Chastity and the natural thirst for happiness: A follow-up

By Dr. Jeff Mirus (bio - articles - email) | Jun 24, 2016

In response to the sixth part of my series on Gender Ideology—Gender Ideology 6: The common denominator of chastity—one reader posted a Sound Off! comment that raised interesting questions:

Without a concrete description of what God's grace actually looks like, advice to trust it can be dangerous. What you have said, which is a more intellectual elaboration on things that have been said by others, amounts to: “You must become a saint as holy as Augustine in order to fulfill the natural law regarding chastity.” Frightening, indeed. Who is your audience? Is the problem of unchastity due to a lack of knowledge? Knowledge cannot help someone who lacks the integrity to act on it.

I fear I have created some confusion by switching between the natural and the supernatural in discussing the virtue of chastity. It is difficult to offer “a concrete description of what God’s grace actually looks like”, since it can be experienced in so many different ways, but what is of most interest to me is the question of whether Christian holiness is necessary to follow the natural law. If it is, the writer is right to wonder—when I speak of chastity as a response to gender ideology—what audience I could possibly have in mind.

If we examine the question in terms of a complete separation of the natural state from the state of grace, we would have to make a Hobbesian choice. We might argue that the natural law can in theory be followed purely through our natural perceptions and abilities. But we might also admit that nobody, by natural ability alone, can discern and obey the natural law perfectly, at all times and in every respect.

Fortunately, there is no need to press the issue in such stark terms. It was one of the correctives offered by the best mid to late twentieth-century philosophers and theologians—from Gilson and de Lubac to Wojtyla and Ratzinger—that there is no such thing for the human person as a purely natural state that is prior to and independent of the presence of God. Since we are by our very nature ordered to God, some measure of grace is always at work in us, and the Holy Spirit is always somehow involved in our apprehension of the Truth and our turning toward the Good.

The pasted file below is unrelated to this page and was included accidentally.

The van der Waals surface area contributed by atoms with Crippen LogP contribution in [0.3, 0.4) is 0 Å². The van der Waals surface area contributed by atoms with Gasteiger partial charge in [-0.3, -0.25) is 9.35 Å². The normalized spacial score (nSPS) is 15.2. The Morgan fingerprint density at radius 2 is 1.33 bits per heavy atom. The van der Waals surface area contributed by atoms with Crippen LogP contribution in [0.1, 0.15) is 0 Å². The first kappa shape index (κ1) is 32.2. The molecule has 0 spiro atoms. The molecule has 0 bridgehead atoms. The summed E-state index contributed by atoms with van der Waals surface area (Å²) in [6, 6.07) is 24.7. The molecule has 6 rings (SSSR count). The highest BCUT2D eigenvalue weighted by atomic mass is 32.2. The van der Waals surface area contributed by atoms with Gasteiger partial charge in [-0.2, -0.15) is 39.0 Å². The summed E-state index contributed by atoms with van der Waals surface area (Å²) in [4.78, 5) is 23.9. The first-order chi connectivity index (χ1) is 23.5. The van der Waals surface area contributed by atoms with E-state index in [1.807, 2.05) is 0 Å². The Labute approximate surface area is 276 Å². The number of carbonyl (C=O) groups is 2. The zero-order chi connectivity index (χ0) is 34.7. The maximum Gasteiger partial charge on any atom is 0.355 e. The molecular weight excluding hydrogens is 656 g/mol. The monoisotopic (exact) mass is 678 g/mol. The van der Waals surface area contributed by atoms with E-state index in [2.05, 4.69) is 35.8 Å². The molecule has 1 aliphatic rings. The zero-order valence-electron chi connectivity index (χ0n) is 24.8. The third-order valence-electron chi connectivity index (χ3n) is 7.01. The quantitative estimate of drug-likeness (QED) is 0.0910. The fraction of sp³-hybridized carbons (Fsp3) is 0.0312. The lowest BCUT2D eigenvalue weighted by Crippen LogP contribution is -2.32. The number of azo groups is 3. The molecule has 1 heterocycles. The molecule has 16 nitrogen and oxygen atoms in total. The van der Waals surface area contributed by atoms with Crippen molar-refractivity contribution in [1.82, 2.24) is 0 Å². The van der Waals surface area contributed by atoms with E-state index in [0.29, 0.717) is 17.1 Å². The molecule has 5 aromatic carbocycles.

God is always active in our lives

Virtue in the human person is never purely “natural” in the sense in which our materialistic culture thinks of nature. Human nature is spiritual as well as material. Moreover, all personhood presupposes and depends on the creative power and active presence of God. Jesus Christ is the completest possible Revelation of that Presence, but we are not to suppose that there is no Divine agency at all in the lives of those who lived before Christ or who have never heard of Him.

If that were the case, the Church would be completely wrong in teaching that salvation is possible to all those who do their best to seek to know and do the Good. Without God’s activity in our lives, this proposition would be pure Pelagianism. Moreover, whenever and however received, every grace in every time comes through the obedience of Christ. Every person who is saved, then, is joined to Christ and the Church by living in accordance with whatever understanding of the true and the good the Holy Spirit has written in his heart. Everyone who is lost is divided from Christ and the Church through a failure to respond wholeheartedly to this same enlightening action of the Holy Spirit. (This is nothing but the briefest possible summary of St. Paul’s letter to the Romans.)